Healthline survey reveals what about the winter holidays stresses out our readers and what they do about it.

Do you find the holiday season stressful? Do you tend to worry about money around this time of year? Do you try to watch what you eat but give yourself a little extra wiggle room counting calories over the holidays?

If you answered yes to those questions, then you have a lot in common with your fellow Healthline readers, according to a survey taken the week before Thanksgiving.

When we broke down the demographics, we found that 65 percent of respondents from generation X and 61 percent of millennials feel some stress during the holidays. About 62 percent of baby boomers fell into the same category.

So what causes this annual agony? For nearly half of survey respondents, it’s finances.

Baby boomers were less likely to cite finances as a major holiday issue, but about 35 percent of them still listed money as their primary stressor. Managing to adhere to healthy habits and picking out gifts were a bigger concern for boomers than for other age groups.

As for generation X and millennials, they’ve got their mind on their money and their money on their mind: 53 percent of respondents from both generations listed finances as their number one source of stress.

The “other” stress-causing factors our readers mentioned included family drama, cooking meals, not being near family, and working in the retail industry.

It appears most Healthline readers are the hosts with the most. About 67 percent of respondents reported they host and prepare food for holiday get-togethers, while 33 percent said they go where the festivities are. Perhaps putting on a spread is another source of extra pressure during the holiday season.

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You really have three choices at the dining table during the holidays:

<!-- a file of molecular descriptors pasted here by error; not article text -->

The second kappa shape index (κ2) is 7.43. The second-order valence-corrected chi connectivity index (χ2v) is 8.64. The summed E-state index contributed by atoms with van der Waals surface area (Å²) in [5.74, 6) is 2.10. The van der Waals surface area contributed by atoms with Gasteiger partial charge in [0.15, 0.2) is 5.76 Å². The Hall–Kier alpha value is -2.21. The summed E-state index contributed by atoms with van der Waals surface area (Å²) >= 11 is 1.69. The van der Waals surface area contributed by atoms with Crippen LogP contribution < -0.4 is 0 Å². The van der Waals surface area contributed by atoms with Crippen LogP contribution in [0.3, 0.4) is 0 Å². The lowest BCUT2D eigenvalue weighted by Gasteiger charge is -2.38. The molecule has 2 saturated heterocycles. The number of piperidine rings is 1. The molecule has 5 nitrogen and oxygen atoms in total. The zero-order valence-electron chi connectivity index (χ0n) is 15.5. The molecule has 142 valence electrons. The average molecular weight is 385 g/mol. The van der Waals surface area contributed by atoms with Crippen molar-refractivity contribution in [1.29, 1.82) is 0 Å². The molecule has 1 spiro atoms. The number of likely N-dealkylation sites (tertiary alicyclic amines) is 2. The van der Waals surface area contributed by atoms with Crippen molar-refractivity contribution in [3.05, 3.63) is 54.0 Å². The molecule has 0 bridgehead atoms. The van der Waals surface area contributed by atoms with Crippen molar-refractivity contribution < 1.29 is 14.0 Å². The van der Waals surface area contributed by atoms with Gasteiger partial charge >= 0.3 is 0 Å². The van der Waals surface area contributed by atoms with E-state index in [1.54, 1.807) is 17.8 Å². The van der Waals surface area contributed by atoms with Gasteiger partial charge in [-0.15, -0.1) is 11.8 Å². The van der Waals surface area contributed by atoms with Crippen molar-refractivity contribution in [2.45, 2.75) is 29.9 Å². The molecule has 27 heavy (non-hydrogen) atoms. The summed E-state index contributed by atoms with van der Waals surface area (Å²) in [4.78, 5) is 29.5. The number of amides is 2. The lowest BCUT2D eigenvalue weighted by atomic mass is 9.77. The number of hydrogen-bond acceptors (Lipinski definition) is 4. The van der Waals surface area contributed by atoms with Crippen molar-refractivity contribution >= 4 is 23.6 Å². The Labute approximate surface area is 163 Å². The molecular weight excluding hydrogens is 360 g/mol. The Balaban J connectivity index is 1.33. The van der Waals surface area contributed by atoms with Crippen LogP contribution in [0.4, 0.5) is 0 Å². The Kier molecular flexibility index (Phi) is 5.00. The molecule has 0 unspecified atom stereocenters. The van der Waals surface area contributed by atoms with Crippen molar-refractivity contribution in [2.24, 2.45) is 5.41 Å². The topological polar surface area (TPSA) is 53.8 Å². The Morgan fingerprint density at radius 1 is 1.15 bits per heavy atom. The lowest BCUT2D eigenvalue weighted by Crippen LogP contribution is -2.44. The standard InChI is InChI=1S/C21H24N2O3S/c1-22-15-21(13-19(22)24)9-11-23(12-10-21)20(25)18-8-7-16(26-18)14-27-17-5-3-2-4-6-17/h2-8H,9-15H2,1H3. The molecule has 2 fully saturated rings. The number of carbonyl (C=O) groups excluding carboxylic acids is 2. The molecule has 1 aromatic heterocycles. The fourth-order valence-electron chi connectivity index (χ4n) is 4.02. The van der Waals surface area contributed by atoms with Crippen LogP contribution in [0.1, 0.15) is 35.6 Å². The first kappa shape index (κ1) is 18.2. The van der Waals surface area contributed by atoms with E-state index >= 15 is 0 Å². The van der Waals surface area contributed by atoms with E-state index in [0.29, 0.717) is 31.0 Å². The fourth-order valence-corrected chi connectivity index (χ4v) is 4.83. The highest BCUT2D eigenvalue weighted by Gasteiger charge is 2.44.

1. Gorge.
  2. Watch what you eat, but don’t fret over it.
  3. Stay disciplined and count those calories.

For Healthline readers, a little restraint makes the most sense.

Millennials were the most likely to throw caution and calories to the wind. About 56 percent said they eat whatever they want.

For generation X and baby boomers, it’s more of a balancing act. About 62 percent of boomers said they watch what they eat but don’t count calories, while 53 percent of the X’ers said they did the same.

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It’s a dilemma faced by many people who are hosting a holiday meal: Uncle George is lactose intolerant, cousin Trisha is a vegetarian, and little Archer can’t eat nuts.

How do you accommodate those special needs in a vast holiday spread?

A majority of Healthline readers said they go out of their way in such situations. About 52 percent said they prepare special dishes such as gluten-free, sugar-free, or vegetarian foods for their guests.

Another 36 percent said they serve traditional foods and ask guests with special diets to bring a dish to share.

And 12 percent said it’s up to guests with special diets to bring their own food.

Vicki Moody Holbrook, a Healthline Facebook community member, said it’s important to serve a variety of foods at holiday gatherings.

“If you’ve invited a guest knowing that they have dietary restrictions, it would be rude not to accommodate their needs to some degree,” Holbrook wrote. “In addition to preparing a few dishes to meet their needs, I would also suggest that each guest bring one dish they deem a favorite.”